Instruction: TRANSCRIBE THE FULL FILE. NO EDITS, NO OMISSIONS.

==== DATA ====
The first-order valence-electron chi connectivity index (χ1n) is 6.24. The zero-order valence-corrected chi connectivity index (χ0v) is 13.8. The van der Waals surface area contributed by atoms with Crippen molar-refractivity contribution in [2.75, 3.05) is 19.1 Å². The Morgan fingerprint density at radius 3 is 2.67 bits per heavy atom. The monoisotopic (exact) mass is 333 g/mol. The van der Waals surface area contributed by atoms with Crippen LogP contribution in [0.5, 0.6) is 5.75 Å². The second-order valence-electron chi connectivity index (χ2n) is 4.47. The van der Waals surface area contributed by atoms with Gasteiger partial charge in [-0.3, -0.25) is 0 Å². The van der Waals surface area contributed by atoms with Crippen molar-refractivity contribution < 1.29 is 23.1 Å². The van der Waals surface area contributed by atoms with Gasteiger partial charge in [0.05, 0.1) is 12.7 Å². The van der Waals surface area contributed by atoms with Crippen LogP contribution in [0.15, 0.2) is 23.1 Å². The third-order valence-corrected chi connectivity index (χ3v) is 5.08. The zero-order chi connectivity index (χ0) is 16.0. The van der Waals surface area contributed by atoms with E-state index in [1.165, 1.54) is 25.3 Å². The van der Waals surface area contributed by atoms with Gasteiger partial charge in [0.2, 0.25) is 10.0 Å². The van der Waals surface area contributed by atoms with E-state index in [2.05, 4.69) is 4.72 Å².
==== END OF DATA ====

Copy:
The first-order valence-electron chi connectivity index (χ1n) is 6.24. The zero-order valence-corrected chi connectivity index (χ0v) is 13.8. The van der Waals surface area contributed by atoms with Crippen molar-refractivity contribution in [2.75, 3.05) is 19.1 Å². The Morgan fingerprint density at radius 3 is 2.67 bits per heavy atom. The monoisotopic (exact) mass is 333 g/mol. The van der Waals surface area contributed by atoms with Crippen LogP contribution in [0.5, 0.6) is 5.75 Å². The second-order valence-electron chi connectivity index (χ2n) is 4.47. The van der Waals surface area contributed by atoms with Gasteiger partial charge in [-0.3, -0.25) is 0 Å². The van der Waals surface area contributed by atoms with Crippen molar-refractivity contribution < 1.29 is 23.1 Å². The van der Waals surface area contributed by atoms with Gasteiger partial charge in [0.05, 0.1) is 12.7 Å². The van der Waals surface area contributed by atoms with Crippen LogP contribution in [0.15, 0.2) is 23.1 Å². The third-order valence-corrected chi connectivity index (χ3v) is 5.08. The zero-order chi connectivity index (χ0) is 16.0. The van der Waals surface area contributed by atoms with E-state index in [1.165, 1.54) is 25.3 Å². The van der Waals surface area contributed by atoms with Gasteiger partial charge in [0.2, 0.25) is 10.0 Å². The van der Waals surface area contributed by atoms with E-state index in [2.05, 4.69) is 4.72 Å².